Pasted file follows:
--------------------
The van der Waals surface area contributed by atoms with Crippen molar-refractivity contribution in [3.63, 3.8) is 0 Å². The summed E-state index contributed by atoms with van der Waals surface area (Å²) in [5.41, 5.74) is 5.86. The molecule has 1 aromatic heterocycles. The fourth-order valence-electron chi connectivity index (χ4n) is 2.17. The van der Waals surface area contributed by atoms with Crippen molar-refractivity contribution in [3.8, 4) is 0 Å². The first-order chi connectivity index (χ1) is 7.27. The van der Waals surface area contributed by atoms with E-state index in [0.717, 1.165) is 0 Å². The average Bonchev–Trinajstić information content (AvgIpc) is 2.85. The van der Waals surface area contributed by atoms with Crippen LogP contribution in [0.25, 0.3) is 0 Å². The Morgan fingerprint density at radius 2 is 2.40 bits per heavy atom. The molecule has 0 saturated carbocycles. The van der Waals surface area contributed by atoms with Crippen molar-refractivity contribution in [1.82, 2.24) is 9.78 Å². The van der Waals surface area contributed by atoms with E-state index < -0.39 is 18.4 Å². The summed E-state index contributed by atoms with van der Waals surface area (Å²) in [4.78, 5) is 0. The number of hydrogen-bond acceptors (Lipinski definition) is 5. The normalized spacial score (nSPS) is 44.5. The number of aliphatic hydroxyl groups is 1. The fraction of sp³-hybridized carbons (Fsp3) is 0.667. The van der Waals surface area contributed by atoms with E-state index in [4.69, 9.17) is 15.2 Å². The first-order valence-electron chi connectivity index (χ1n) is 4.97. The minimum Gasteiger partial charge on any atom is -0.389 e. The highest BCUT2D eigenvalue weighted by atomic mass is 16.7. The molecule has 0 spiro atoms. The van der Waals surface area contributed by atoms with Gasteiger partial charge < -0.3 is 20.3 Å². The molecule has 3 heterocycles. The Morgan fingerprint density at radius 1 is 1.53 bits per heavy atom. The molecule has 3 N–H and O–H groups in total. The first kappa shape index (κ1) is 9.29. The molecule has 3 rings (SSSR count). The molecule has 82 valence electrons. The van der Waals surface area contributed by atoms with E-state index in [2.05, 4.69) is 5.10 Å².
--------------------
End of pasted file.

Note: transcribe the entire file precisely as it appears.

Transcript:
The van der Waals surface area contributed by atoms with Crippen molar-refractivity contribution in [3.63, 3.8) is 0 Å². The summed E-state index contributed by atoms with van der Waals surface area (Å²) in [5.41, 5.74) is 5.86. The molecule has 1 aromatic heterocycles. The fourth-order valence-electron chi connectivity index (χ4n) is 2.17. The van der Waals surface area contributed by atoms with Crippen molar-refractivity contribution in [3.8, 4) is 0 Å². The first-order chi connectivity index (χ1) is 7.27. The van der Waals surface area contributed by atoms with E-state index in [0.717, 1.165) is 0 Å². The average Bonchev–Trinajstić information content (AvgIpc) is 2.85. The van der Waals surface area contributed by atoms with Crippen LogP contribution in [0.25, 0.3) is 0 Å². The Morgan fingerprint density at radius 2 is 2.40 bits per heavy atom. The molecule has 0 saturated carbocycles. The van der Waals surface area contributed by atoms with Crippen molar-refractivity contribution in [1.82, 2.24) is 9.78 Å². The van der Waals surface area contributed by atoms with E-state index < -0.39 is 18.4 Å². The summed E-state index contributed by atoms with van der Waals surface area (Å²) in [4.78, 5) is 0. The number of hydrogen-bond acceptors (Lipinski definition) is 5. The normalized spacial score (nSPS) is 44.5. The number of aliphatic hydroxyl groups is 1. The fraction of sp³-hybridized carbons (Fsp3) is 0.667. The van der Waals surface area contributed by atoms with E-state index in [4.69, 9.17) is 15.2 Å². The first-order valence-electron chi connectivity index (χ1n) is 4.97. The minimum Gasteiger partial charge on any atom is -0.389 e. The highest BCUT2D eigenvalue weighted by atomic mass is 16.7. The molecule has 0 spiro atoms. The van der Waals surface area contributed by atoms with Gasteiger partial charge < -0.3 is 20.3 Å². The molecule has 3 heterocycles. The Morgan fingerprint density at radius 1 is 1.53 bits per heavy atom. The molecule has 3 N–H and O–H groups in total. The first kappa shape index (κ1) is 9.29. The molecule has 3 rings (SSSR count). The molecule has 82 valence electrons. The van der Waals surface area contributed by atoms with E-state index in [2.05, 4.69) is 5.10 Å².